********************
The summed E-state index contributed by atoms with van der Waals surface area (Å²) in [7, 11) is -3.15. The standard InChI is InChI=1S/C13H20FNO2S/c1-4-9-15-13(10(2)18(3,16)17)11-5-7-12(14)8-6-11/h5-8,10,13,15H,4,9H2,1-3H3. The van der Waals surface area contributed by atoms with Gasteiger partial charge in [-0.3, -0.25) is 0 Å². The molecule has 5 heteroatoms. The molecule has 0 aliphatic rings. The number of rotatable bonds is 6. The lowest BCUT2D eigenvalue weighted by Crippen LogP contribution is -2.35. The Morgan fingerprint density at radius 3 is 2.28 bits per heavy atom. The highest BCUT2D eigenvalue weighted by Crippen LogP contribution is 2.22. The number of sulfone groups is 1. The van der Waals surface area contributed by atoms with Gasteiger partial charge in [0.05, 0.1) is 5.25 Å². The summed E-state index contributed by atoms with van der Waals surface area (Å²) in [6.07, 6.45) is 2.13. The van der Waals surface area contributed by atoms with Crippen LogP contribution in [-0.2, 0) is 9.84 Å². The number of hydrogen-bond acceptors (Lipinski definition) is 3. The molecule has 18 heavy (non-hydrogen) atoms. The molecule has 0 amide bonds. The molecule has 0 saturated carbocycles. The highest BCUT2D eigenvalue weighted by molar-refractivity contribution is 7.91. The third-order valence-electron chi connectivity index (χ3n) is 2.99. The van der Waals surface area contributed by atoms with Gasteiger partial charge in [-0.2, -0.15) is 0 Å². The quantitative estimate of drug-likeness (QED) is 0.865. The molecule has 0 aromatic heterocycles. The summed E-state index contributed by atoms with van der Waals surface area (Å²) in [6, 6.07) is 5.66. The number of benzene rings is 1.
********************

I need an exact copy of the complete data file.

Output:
The summed E-state index contributed by atoms with van der Waals surface area (Å²) in [7, 11) is -3.15. The standard InChI is InChI=1S/C13H20FNO2S/c1-4-9-15-13(10(2)18(3,16)17)11-5-7-12(14)8-6-11/h5-8,10,13,15H,4,9H2,1-3H3. The van der Waals surface area contributed by atoms with Gasteiger partial charge in [-0.3, -0.25) is 0 Å². The molecule has 5 heteroatoms. The molecule has 0 aliphatic rings. The number of rotatable bonds is 6. The lowest BCUT2D eigenvalue weighted by Crippen LogP contribution is -2.35. The Morgan fingerprint density at radius 3 is 2.28 bits per heavy atom. The highest BCUT2D eigenvalue weighted by Crippen LogP contribution is 2.22. The number of sulfone groups is 1. The van der Waals surface area contributed by atoms with Gasteiger partial charge in [0.05, 0.1) is 5.25 Å². The summed E-state index contributed by atoms with van der Waals surface area (Å²) in [6.07, 6.45) is 2.13. The van der Waals surface area contributed by atoms with Crippen LogP contribution in [-0.2, 0) is 9.84 Å². The number of hydrogen-bond acceptors (Lipinski definition) is 3. The molecule has 18 heavy (non-hydrogen) atoms. The molecule has 0 amide bonds. The molecule has 0 saturated carbocycles. The highest BCUT2D eigenvalue weighted by molar-refractivity contribution is 7.91. The third-order valence-electron chi connectivity index (χ3n) is 2.99. The van der Waals surface area contributed by atoms with Gasteiger partial charge in [-0.2, -0.15) is 0 Å². The quantitative estimate of drug-likeness (QED) is 0.865. The molecule has 0 aromatic heterocycles. The summed E-state index contributed by atoms with van der Waals surface area (Å²) in [6, 6.07) is 5.66. The number of benzene rings is 1.